All but a handful of those planes will be delivered in 2009, meaning that the cash strain for a supplier like Spirit could extend far beyond the initial six-month delay.

Like Boeing, Spirit stands to reap rich rewards from the plane -- eventually. But that payday seems far off now, as everyone involved with the new plane struggles to get its manufacturing back on track.

"It's a major leap in technology and design," Pritchard said of the 787. "Did they just underestimate it?"

- - -

How Dreamliner delay hurts Boeing, suppliers



A six-month delay means Boeing's research-and-development spending increases by $200 million and cash flow drops by $2.5 billion. Some of Boeing's suppliers face up to $1 billion impact.



SUPPLIER: DELAY-ASSOCIATED RISK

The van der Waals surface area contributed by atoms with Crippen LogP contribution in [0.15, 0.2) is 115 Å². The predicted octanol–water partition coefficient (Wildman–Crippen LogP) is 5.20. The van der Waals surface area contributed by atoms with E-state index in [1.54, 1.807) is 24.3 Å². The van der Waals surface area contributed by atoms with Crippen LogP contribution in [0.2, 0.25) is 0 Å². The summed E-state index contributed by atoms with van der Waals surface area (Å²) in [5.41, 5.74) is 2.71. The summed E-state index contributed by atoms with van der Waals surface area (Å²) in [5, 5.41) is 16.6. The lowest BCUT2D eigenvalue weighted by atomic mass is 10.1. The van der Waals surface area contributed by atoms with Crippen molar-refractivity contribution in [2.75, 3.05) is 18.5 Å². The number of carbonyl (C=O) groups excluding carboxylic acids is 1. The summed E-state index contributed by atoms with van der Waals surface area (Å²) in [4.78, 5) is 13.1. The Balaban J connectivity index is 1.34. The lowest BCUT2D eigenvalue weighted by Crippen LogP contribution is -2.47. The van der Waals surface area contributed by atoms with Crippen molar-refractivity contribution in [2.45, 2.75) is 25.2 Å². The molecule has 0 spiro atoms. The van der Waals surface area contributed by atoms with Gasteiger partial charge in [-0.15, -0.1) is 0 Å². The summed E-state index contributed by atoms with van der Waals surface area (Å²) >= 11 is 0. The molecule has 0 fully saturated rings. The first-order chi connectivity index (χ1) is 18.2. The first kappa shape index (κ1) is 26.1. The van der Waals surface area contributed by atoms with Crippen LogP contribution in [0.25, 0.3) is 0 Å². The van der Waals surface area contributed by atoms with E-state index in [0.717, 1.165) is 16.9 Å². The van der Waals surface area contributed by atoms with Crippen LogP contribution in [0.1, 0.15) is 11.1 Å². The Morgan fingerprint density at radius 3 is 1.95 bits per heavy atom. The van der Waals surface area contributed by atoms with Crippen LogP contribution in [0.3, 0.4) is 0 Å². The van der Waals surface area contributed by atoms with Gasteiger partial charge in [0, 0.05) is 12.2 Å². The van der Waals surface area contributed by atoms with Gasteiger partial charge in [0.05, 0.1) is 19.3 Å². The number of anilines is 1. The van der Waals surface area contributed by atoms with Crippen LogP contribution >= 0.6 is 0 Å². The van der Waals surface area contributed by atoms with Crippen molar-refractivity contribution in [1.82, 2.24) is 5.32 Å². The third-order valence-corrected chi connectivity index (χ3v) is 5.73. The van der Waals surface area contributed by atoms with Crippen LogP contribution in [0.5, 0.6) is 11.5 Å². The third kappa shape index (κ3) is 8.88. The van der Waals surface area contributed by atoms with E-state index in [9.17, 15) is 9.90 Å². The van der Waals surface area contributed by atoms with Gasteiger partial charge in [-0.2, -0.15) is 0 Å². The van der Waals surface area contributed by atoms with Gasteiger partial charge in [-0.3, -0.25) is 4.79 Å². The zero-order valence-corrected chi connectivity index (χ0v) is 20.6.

Spirit AeroSystems, Flight deck, forward fuselage, engine pylons: 2007 revenue drops $200 million. $750 million to $1 billion** of working capital.*

Hamilton Sundstrand, Electrical power system: $100 million from Boeing.*

Rockwell Collins, Cockpit displays: $70 million to $80 million from Boeing.* $10 million in extra research and development.

Vought Aircraft Industries, Fuselage: Low on cash; had just $40 million as of Sept. 30.

Goodrich, Brakes, lighting systems, sensors, cargo-handling system: Will not disclose how much of the $3 million per plane it receives from Boeing is at risk.

Moog Inc, Flight-control actuators: Some cash payments from Boeing could be delayed, according to company.

Alenia Aeronautica, Fuselage sections: Minimal. It has received advances from Boeing.

* Includes impact of inventory, engineering costs, accounts receivable and accounts payable.

** Boeing payments withheld until 787 is certified, delivered to customers.

Sources: SEC filings, earnings calls

Chicago Tribune